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An Enthusiasm for Orchids: Sex and Deception in Plant Evolution

Overview

The male thynnine wasp's extreme sexual enthusiasm is crucial to reproduction of hammer orchids in the wild. Hammer orchids have co-evolved to produce odors identical to those manufactured by female thynnine wasps. The male wasp's superb sensitivity to the scent of his female mate is the basis for the hammer orchid's deceit—in effect, orchids exploit the male insect's highly adaptive sense of smell for their own propagation. While pollinating orchids is a waste of time, and thus a maladaptive activity for a wasp,...

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Overview

The male thynnine wasp's extreme sexual enthusiasm is crucial to reproduction of hammer orchids in the wild. Hammer orchids have co-evolved to produce odors identical to those manufactured by female thynnine wasps. The male wasp's superb sensitivity to the scent of his female mate is the basis for the hammer orchid's deceit—in effect, orchids exploit the male insect's highly adaptive sense of smell for their own propagation. While pollinating orchids is a waste of time, and thus a maladaptive activity for a wasp, his mistake comes about because he must react quickly whenever he senses a possible mate nearby. Alcock suggests that, "for insects, he who hesitates is lost, although perhaps it would be better to say that he who hesitates often loses a chance to pass on his genes."

This book abounds with clever explanations for how these exceptionally complex flowers came to be shaped as they are. The reader can explore many aspects of orchid biology and history ranging from how some species avoid inbreeding, to the origins of orchids from an ancestor that belonged to the asparagus family. Examining each component of an orchid's flower, Alcock explains how the various parts work together to produce the plant's minute offspring. Each element of an orchid, as quirky as it may seem, is biologically significant, bearing the imprint of natural selection. Readers can share in the delight that Darwin and all other orchid enthusiasts have felt in making sense of even the smallest of details of these most wonderful plants.

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Editorial Reviews

From the Publisher
"...very informative, lucidly and entertainingly written, and a pleasure to read. It is easily one of best books on orchids I have read." —Quarterly Review of Biology

"The book is easy to read and has many beautiful illustrations. For an overview of the concepts of adaptation and maladaptation, a brief history of evolution in general, and a good look at the hotspots, biodiversity and conservation of orchids in southwestern Australia in particular, this is the book to read."—Nature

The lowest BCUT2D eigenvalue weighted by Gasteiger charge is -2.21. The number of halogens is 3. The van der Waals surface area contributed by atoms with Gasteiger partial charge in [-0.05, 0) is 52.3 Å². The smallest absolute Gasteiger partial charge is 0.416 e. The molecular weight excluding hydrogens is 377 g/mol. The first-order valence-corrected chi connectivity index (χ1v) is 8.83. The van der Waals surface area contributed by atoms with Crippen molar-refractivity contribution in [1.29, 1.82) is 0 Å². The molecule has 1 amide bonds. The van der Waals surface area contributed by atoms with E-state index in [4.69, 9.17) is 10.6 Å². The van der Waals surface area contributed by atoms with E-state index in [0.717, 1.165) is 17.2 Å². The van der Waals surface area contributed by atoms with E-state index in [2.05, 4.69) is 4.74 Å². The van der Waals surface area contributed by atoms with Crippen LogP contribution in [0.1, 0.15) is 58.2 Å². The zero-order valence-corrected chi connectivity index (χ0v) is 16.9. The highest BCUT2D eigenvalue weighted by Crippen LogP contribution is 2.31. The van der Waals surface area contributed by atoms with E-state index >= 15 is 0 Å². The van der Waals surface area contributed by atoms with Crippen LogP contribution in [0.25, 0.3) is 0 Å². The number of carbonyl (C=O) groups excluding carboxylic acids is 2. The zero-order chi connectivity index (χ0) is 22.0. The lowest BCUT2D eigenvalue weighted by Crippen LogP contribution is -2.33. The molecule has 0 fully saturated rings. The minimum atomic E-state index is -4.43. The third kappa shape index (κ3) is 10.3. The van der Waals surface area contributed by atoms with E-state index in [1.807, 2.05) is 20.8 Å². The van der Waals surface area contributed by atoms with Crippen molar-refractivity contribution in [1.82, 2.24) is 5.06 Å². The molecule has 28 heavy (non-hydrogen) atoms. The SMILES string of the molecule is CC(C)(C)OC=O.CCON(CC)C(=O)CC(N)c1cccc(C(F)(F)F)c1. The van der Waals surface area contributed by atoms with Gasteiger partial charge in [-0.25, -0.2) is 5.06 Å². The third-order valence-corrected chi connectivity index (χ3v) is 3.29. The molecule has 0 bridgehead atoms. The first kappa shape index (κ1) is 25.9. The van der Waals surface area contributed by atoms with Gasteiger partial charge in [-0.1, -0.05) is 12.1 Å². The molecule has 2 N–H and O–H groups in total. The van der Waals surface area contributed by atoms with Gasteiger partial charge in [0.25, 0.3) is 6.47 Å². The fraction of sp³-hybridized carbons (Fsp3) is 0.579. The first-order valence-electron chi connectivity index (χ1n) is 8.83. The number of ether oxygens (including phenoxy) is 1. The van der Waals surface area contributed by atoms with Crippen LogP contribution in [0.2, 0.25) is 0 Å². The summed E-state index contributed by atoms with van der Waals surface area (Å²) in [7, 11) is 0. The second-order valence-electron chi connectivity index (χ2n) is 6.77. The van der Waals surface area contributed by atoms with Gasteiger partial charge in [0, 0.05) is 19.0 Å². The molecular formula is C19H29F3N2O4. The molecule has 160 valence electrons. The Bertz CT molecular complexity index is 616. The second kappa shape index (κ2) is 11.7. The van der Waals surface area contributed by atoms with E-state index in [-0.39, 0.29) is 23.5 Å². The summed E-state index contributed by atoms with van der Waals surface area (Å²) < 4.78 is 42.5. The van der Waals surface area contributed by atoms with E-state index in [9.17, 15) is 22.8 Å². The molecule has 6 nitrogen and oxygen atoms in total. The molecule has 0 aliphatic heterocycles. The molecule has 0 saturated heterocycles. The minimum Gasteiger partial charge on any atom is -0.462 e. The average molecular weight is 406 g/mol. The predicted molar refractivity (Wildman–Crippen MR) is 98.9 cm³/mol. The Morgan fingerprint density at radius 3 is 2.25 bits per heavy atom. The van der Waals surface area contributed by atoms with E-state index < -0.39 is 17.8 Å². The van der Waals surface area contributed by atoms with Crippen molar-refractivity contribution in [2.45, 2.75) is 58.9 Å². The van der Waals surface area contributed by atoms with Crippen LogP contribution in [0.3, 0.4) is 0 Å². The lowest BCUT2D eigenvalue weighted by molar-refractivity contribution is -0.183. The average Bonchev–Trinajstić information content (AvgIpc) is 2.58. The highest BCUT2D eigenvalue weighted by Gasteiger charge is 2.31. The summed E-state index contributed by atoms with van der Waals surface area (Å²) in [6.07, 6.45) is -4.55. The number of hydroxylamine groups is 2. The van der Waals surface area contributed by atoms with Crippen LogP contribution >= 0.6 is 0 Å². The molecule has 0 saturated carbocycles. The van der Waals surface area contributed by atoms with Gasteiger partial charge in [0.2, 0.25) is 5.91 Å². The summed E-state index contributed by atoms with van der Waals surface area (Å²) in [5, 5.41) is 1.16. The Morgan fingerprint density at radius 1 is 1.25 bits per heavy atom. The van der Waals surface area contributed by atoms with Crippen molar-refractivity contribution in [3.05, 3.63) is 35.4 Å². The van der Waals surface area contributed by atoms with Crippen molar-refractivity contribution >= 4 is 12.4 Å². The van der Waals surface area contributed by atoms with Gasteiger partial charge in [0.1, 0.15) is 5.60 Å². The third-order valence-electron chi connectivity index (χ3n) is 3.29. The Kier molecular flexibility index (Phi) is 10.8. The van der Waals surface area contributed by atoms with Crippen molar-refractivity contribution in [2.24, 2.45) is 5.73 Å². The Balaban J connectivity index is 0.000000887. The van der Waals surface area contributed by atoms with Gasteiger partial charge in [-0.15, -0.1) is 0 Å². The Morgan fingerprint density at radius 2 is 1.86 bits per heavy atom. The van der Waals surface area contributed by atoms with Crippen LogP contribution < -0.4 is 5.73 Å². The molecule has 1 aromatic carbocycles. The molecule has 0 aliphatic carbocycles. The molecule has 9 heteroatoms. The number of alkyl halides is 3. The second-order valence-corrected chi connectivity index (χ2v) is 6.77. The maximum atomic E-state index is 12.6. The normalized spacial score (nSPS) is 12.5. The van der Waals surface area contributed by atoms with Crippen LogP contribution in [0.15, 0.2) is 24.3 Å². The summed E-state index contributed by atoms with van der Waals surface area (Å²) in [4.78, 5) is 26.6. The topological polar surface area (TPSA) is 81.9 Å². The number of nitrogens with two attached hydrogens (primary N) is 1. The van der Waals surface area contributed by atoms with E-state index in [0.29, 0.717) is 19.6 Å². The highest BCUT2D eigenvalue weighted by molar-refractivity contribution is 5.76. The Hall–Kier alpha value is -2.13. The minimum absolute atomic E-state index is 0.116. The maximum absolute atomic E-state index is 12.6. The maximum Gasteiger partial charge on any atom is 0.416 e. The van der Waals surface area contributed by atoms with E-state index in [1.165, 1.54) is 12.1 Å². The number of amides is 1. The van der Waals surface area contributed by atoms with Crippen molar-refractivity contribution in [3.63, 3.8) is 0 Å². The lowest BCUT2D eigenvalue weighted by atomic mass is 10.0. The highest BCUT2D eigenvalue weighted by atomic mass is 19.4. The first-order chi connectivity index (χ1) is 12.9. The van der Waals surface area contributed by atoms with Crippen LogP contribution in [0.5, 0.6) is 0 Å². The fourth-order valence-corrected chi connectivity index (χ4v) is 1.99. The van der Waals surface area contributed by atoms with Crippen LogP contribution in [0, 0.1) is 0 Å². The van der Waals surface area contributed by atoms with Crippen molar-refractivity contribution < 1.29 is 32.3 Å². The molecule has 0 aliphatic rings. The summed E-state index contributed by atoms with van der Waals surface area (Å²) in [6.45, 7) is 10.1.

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Product Details

  • ISBN-13: 9780195182743
  • Publisher: Oxford University Press
  • Publication date: 11/24/2005
  • Pages: 320
  • Product dimensions: 9.25 (w) x 6.20 (h) x 1.00 (d)

Meet the Author

Dr. Alcock's research deals with the evolution of diversity in insect mating systems. He studies selected species of desert insects in Arizona and Western Australia, in an attempt to document the variety of male mate-locating techniques in various bees, wasps, butterflies, dragonflies, and other insects. The goal of his research is to test hypotheses on the adaptive value of the different ways in which males find mating partners.

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Table of Contents

1. Warty Hammer Orchids, Adaptations, and Darwin
2. The Adaptations of Behaving Plants
3. Adaptations and Maladaptations
4. The History in Evolution
5. Orchids, Species, and Names
6. Orchids, Biodiversity, and Hotspots
7. Orchids and Conservation
8. Happy Hunting

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Sort by: Showing all of 2 Customer Reviews
  • Posted October 29, 2011

    more from this reviewer

    What an adventure!

    Alcock, an animal behavior biologist at Arizona State University, writes a wonderful accessible and entertaining account of orchids and his and his wife's search for them. He describes the adventure of the search, the beauty and biology of the orchids, and some of his process as a biologist leading the reader into an enthusiasm (full of spirit). Excellent read for anyone interested in orchids, natural history, and adventure.

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  • Anonymous

    Posted November 26, 2009

    No text was provided for this review.

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